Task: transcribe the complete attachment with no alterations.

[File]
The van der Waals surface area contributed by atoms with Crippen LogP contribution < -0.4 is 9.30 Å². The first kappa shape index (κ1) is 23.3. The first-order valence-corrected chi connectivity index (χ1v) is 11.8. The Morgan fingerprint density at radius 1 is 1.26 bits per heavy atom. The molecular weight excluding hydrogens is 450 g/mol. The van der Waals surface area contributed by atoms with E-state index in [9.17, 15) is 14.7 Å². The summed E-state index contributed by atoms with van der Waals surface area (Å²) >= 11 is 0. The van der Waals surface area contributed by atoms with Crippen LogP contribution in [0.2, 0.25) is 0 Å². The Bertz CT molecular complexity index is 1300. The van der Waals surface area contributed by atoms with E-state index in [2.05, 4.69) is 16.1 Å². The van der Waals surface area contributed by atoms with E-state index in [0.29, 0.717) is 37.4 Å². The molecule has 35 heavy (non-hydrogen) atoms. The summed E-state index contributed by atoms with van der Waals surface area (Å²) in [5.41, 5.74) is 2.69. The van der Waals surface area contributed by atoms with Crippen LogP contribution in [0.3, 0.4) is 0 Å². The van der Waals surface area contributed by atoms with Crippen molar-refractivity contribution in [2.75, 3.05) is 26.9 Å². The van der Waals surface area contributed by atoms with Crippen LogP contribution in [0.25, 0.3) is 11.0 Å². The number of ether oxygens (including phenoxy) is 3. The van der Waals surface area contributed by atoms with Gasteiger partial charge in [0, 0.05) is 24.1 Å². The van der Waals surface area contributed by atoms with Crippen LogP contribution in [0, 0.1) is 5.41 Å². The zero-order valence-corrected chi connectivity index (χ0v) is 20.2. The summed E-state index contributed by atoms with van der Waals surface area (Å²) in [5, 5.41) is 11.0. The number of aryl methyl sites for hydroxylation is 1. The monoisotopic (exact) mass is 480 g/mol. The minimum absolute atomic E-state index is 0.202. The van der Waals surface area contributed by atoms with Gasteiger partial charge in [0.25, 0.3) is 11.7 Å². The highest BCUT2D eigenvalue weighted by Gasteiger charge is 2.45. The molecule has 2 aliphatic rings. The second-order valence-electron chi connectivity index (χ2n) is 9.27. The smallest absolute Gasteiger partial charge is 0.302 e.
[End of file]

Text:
The van der Waals surface area contributed by atoms with Crippen LogP contribution < -0.4 is 9.30 Å². The first kappa shape index (κ1) is 23.3. The first-order valence-corrected chi connectivity index (χ1v) is 11.8. The Morgan fingerprint density at radius 1 is 1.26 bits per heavy atom. The molecular weight excluding hydrogens is 450 g/mol. The van der Waals surface area contributed by atoms with E-state index in [9.17, 15) is 14.7 Å². The summed E-state index contributed by atoms with van der Waals surface area (Å²) >= 11 is 0. The van der Waals surface area contributed by atoms with Crippen LogP contribution in [0.2, 0.25) is 0 Å². The Bertz CT molecular complexity index is 1300. The van der Waals surface area contributed by atoms with E-state index in [2.05, 4.69) is 16.1 Å². The van der Waals surface area contributed by atoms with E-state index in [0.29, 0.717) is 37.4 Å². The molecule has 35 heavy (non-hydrogen) atoms. The summed E-state index contributed by atoms with van der Waals surface area (Å²) in [5.41, 5.74) is 2.69. The van der Waals surface area contributed by atoms with Crippen LogP contribution in [0.3, 0.4) is 0 Å². The van der Waals surface area contributed by atoms with Crippen molar-refractivity contribution in [2.75, 3.05) is 26.9 Å². The van der Waals surface area contributed by atoms with Crippen LogP contribution in [0.25, 0.3) is 11.0 Å². The number of ether oxygens (including phenoxy) is 3. The van der Waals surface area contributed by atoms with Gasteiger partial charge in [0, 0.05) is 24.1 Å². The van der Waals surface area contributed by atoms with Crippen LogP contribution in [0, 0.1) is 5.41 Å². The zero-order valence-corrected chi connectivity index (χ0v) is 20.2. The summed E-state index contributed by atoms with van der Waals surface area (Å²) in [5, 5.41) is 11.0. The number of aryl methyl sites for hydroxylation is 1. The monoisotopic (exact) mass is 480 g/mol. The minimum absolute atomic E-state index is 0.202. The van der Waals surface area contributed by atoms with Gasteiger partial charge in [0.25, 0.3) is 11.7 Å². The highest BCUT2D eigenvalue weighted by Gasteiger charge is 2.45. The molecule has 2 aliphatic rings. The second-order valence-electron chi connectivity index (χ2n) is 9.27. The smallest absolute Gasteiger partial charge is 0.302 e.